making, and instead argue from ideology and innuendo. Do you or
do you not agree that much of Chrome / Chromium's success for years was
due to its technical merits?

> > Firefox may be catching up now, but my impression is that for years,
> > both experts as well as laymen often preferred Chrome / Chromium
> > because of its speed. [Note that I have always stuck to Firefox for
> > almost all my browsing, largely because I don't like / trust Google, so
> > we're not as far apart as we might seem.]
> 
> [...]
> 
> > We agree - I want it out of my cereal bowl as well ;)
> 
> Google-free cereals for all ;-D

On this we agree!

Celejar



Re: webmail and email from command line

2019-08-19 Thread tomas
On Mon, Aug 19, 2019 at 11:29:04AM -0400, Jude DaShiell wrote:

> Google could evaluate the non-browser software in use and pass what is
> secure and fail the other packages with explanations for the authors of
> failed packages [...]

I think it's more subtle than that. "Traditional" (i.e. non-Webmail)
clients are qualified as "insecure" although they haven't to be.

This will softly nudge people towards (Google) webmail.

OTOH I don't want to be misunderstood. Google is big, and they actually
do a couple of things which benefit us all. Project Zero, for one.
Google Summer of Code, for another.

Cheers
-- tomás


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Re: webmail and email from command line

2019-08-19 Thread Jude DaShiell
On Mon, 19 Aug 2019, to...@tuxteam.de wrote:

> Date: Mon, 19 Aug 2019 11:19:58
> From: to...@tuxteam.de
> To: debian-user@lists.debian.org
> Subject: Re: webmail and email from command line
>
> On Mon, Aug 19, 2019 at 09:47:55AM -0400, Celejar wrote:
> > On Mon, 19 Aug 2019 10:32:31 +0200
> >  wrote:
> >
> > > On Sun, Aug 18, 2019 at 09:15:45PM -0400, Celejar wrote:
> > > > On Sun, 18 Aug 2019 23:43:35 +0200
> > > >  wrote:
> > > >
> > > > > On Sun, Aug 18, 2019 at 05:19:28PM -0400, Celejar wrote:
> > > > > > On Fri, 16 Aug 2019 10:10:35 +0200
> > >
> > > [...]
> > >
> > > > I think terming Google's decision to call software that doesn't
> > > > implement OAuth "less secure" "evil" is hyperbole [...]
> > >
> > > This nicely demonstrates my point: OAuth is a HTTP oriented access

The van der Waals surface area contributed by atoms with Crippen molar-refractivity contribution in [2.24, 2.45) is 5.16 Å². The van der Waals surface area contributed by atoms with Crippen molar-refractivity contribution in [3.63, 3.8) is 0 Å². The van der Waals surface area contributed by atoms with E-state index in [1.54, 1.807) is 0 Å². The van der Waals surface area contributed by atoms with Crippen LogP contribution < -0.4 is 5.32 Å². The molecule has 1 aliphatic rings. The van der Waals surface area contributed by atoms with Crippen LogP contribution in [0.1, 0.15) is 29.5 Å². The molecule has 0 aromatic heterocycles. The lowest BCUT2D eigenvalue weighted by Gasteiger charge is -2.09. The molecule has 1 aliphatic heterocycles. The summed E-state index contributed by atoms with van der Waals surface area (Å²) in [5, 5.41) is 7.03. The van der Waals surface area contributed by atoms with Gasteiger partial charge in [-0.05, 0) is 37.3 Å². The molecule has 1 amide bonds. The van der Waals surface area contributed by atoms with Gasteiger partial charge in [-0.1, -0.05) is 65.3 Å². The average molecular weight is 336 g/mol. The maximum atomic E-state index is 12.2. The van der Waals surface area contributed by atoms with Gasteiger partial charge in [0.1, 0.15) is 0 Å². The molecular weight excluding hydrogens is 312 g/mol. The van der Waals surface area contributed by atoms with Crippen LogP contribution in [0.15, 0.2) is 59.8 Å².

> > > delegation protocol. Why should that be at all relevant, e.g. in
> > > the context of IMAP?
> >
> > >From the Introduction to RFC 6749:
>
> Edited by D. Hardt, Microsoft. Hmmm.
>
> > *
> >
> > In the traditional client-server authentication model [...]
>
> > Third-party applications are required to store the resource
> >   owner's credentials for future use, typically a password in
> >   clear-text.
>
> So for Mr. Hardt, Kerberos doesn't exist. Or he's talking HTTP context
> only.
>
> But I disgress: more interesting is this [1]:
>
>"Eran Hammer resigned his role of lead author for the OAuth
> 2.0 project, withdrew from the IETF working group, and removed
> his name from the specification in July 2012. Hammer cited a
> conflict between web and enterprise cultures as his reason
> for leaving, noting that IETF is a community that is 'all
> about enterprise use cases' and 'not capable of simple.'"
>
> See also "decommoditizing protocols [2]
>
> > You can argue that none of this matters to you, since you trust
> > whatever OSS software you're using, but I stand by what I wrote that
> > it's unfair to term Google's decision to refer to applications that
> > don't implement OAuth "less secure" "evil".
>
> Whatever you mean by "none of this": I am interested in security.
> But in /my/ security, on in /your/ security -- not Google's or
> Microsoft's (or whatever bigcorp's out there). Much less in their
> business model's security.
>
> > I was referring to the client side - Chrome / Chromium achieved
> > dominance (particularly on the desktop) largely because they were
> > widely recognized as being more performant than the alternatives.
>
> Remember that Google is an advertising company?
>
> > Firefox may be catching up now, but my impression is that for years,
> > both experts as well as laymen often preferred Chrome / Chromium
> > because of its speed. [Note that I have always stuck to Firefox for
> > almost all my browsing, largely because I don't like / trust Google, so
> > we're not as far apart as we might seem.]
>
> [...]
>
> > We agree - I want it out of my cereal bowl as well ;)
>
> Google-free cereals for all ;-D
>
> Cheers
>
> [1] https://en.wikipedia.org/wiki/OAuth#Controversy
> [2] https://www.levien.com/free/decommoditizing.html

Google could evaluate the non-browser software in use and pass what is
secure and fail the other packages with explanations for the authors of
failed packages but what google could do and what google is doing or will
be doing are three different matters altogether.  Lord Ackton in his full
quote had a few things to say about this and other corporate situations
in which we find ourselves these days.  By the way, his full quote is
longer than its first seven words and even better for that for my money.

>
> -- t >

-- 



Re: webmail and email from command line

2019-08-19 Thread tomas